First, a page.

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Maybank Group: A satisfying start

By Rikke Netterstrom on August 03, 2011 at 2:12pm.

As a resident of Malaysia, I have long awaited a sustainability report from Maybank (Malayan Banking Berhad)  - Malaysia’s leading financial services provider.  The Group is increasingly international, employing 40,000 staff and serving over 18 million customers in 14 countries.


For a leading national business icon it is no mean feat to produce a first sustainability report. Expectations are always high, and different stakeholders will have very diverse expectations. It is therefore pleasing to see that Maybank appears to have gone through a thorough process, identifying (some) material issues and proceeded to report on these. The main gaps are a lack of Key Performance Indicators and targets, as well as a more transparent disclosure of weaknesses and challenges.  

Overall, the company profile, strategy and governance sections are comprehensive and detailed. A few times the report does tend to become somewhat  formulaic – and feels as if certain sections have been lifted from the stock exchange compliance documents. The introductory sections are sometimes long, and could be better presented, but most key information of interest to stakeholders is there.

The workplace section stands out as being particularly impressive. Assuming that a key target group for the report is current and potential employees, this section provides a very good overview of career progression and personal development structures, benefits and equal pay systems. The only improvement point here would be to lift some of the very interesting employee diversity data at the back of the report, and present it in diagram form.

The environmental section is an odd mish-mash. Maybank states that it has reported to the CDP (Carbon Disclosure Project), but the actual figures included in this report are very sketchy.  There is information on the Group’s direct environmental impact, but this is mainly from its headquarters. For an international company, it would be nice to see some discussion of the significant impacts of the Group’s 1,750 retail outlets. To be fair, this is addressed as an area for improvement in the assurance statement, but it would have been good to include this weakness in the main body of the report.  A disproportionate amount of space is spent on a tiger conservation project which is essentially philanthropic in nature. Nothing wrong with this, but as a major financier in one of the most highly biodiverse regions in the world, it would have been good to get more information on the types of lending and investment policies Maybank has in place.

 The community investment section is plainly uninteresting and by far the weakest link. In this part of the report, Maybank reverts back to the soggy-sentimental language (e.g. “Touching hearts moment”) found in so many Asian reports. The 18 pages read like a long list of random activities, with very little reflection on the role of Maybank in society and the impact of its many programmes.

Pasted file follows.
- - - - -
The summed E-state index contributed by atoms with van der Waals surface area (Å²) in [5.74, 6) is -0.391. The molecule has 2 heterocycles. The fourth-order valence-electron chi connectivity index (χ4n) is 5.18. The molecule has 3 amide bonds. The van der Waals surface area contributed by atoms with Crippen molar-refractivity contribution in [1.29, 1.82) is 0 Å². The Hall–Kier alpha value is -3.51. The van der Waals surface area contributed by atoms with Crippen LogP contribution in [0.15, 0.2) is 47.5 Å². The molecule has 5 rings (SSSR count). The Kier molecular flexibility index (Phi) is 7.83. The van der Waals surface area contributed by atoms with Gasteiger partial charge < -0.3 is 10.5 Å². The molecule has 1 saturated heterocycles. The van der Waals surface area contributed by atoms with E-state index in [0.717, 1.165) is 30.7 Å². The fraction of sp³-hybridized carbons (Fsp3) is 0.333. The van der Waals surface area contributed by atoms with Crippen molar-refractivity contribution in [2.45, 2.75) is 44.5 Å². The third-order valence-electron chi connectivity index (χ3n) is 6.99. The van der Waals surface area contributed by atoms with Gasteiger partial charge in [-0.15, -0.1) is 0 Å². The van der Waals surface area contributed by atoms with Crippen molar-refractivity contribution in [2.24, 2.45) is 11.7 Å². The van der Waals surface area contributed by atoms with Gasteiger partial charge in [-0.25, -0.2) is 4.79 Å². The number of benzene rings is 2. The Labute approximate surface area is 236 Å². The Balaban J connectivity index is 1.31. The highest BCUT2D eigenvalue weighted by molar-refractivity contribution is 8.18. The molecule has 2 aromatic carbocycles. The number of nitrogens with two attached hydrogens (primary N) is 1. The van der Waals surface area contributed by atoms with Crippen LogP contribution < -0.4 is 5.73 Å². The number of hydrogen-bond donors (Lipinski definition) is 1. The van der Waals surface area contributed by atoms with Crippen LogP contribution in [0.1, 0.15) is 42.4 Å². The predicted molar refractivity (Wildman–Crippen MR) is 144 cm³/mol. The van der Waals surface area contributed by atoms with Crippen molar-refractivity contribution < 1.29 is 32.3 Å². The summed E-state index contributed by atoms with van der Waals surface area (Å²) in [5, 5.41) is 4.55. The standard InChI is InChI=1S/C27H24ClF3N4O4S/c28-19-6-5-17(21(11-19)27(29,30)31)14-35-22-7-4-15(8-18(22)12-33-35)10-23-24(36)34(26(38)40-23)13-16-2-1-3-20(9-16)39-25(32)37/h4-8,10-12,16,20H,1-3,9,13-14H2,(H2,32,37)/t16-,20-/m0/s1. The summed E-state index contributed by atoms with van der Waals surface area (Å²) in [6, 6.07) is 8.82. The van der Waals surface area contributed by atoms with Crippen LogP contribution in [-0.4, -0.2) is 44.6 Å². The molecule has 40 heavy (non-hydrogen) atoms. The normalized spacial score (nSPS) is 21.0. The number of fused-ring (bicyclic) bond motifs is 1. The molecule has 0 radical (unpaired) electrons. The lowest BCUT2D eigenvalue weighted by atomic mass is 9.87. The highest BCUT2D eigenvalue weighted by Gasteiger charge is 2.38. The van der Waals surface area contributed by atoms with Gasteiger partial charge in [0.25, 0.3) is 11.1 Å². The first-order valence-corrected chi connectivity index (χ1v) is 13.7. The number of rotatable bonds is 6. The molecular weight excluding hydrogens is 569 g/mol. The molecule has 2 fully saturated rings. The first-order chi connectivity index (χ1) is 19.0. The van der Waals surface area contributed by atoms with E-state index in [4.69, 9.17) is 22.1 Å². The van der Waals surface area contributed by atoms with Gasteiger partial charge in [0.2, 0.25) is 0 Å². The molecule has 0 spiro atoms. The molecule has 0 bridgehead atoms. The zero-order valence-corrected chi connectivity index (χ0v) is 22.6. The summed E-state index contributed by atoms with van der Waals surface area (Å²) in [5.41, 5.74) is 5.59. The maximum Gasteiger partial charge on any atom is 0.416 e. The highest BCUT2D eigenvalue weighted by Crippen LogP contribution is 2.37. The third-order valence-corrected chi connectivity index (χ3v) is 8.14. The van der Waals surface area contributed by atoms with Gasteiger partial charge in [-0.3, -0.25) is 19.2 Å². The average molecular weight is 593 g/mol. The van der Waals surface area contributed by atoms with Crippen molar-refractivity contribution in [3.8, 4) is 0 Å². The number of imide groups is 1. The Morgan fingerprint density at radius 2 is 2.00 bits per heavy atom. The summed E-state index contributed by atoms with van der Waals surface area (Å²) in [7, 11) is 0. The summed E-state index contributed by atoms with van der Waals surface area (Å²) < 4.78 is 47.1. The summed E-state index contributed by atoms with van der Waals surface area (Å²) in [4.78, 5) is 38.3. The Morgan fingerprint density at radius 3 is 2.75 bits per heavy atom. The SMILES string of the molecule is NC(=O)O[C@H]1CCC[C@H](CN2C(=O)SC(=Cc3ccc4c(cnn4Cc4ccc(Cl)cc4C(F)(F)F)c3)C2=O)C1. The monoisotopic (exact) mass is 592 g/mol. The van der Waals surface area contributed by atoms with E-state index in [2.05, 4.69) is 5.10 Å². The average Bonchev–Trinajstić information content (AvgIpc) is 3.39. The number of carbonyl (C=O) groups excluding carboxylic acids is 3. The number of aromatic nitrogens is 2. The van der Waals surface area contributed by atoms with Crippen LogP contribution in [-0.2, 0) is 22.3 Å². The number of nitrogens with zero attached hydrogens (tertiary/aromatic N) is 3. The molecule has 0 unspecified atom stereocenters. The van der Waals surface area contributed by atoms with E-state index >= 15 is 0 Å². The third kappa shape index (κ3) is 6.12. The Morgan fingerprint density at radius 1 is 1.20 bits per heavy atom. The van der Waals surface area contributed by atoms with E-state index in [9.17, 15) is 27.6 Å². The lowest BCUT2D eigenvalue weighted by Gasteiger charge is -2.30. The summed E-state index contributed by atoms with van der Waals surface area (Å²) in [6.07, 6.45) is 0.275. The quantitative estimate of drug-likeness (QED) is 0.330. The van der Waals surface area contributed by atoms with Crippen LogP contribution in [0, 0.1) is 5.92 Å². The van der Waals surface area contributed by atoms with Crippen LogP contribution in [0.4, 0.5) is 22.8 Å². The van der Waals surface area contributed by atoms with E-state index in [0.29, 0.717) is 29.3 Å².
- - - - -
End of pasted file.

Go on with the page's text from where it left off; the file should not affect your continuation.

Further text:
Although it is wonderful to see reporting on key material issues, such as privacy and customer complaints, it is puzzling that Maybank does not provide a commentary on their performance in this area. For example, complaints have risen by 50% in the past year, but Maybank does not offer an explanation for this.


At over 100 pages, the report is a tad lengthy – particularly as much of the report is long-winded. Overall, the report makes good and appropriate use of diagrams and tables. As with most Asian companies, the report tends to over-use images of children, as well as un-interesting and irrelevant photo-ops, but it is certainly a long way ahead of the worst “offenders” in the region.
The main improvement would be to develop a report style with a slightly more engaging and less corporate lay-out.


At first glance, Maybank’s report  is a solid piece of CSR Reporting. It has been declared as a GRI application level  A+ and has been externally assured.
One slight bugbear I have  is  the report’s use of GRI: A large part of the indicators is not reported on. The company explains the reason for omission as:

 “We have not reported on this since we have not been able to gather the data yet because we do not have a sufficient system to monitor this indicator but will be able to report in the short-term. Our short-term plan is to continue to improve our data collection system and to make these available in our next report.”


Now, there is absolutely nothing wrong with this. No first-time reporter can report on every single GRI indicator. I am just not convinced that this would really qualify as a reason for omission within the GRI. And regardless, I don’t understand why Maybank hasn’t just declared a B+ report – which would be perfectly acceptable. I have to admit that I am puzzled that so many Asian companies seem to be obsessed with achieving the A+. Many great and award-winning reports are at application level  B (or even C).


The overall conclusion, though, is that Maybank’s inaugural report is a nice piece of reporting. It doesn’t push any boundaries, but is certainly a decent account of the sustainability performance of one of the region’s leading financial institutions.


- Develop reporting around responsible lending
- Develop targets and KPIs to enable ongoing tracking of progress
- Work on a slightly more engaging layout and decrease the length
- Reassess whether the report (or subsequent ones) should be better classified as application level ‘B’

Rikke Netterstrom is an Executive Director of CSR Asia www.csr-asia.com a leading provider of CSR and reporting advisory, research and networking, with offices in China, Hong Kong, Thailand, Singapore,  Malaysia,  Australia and Japan.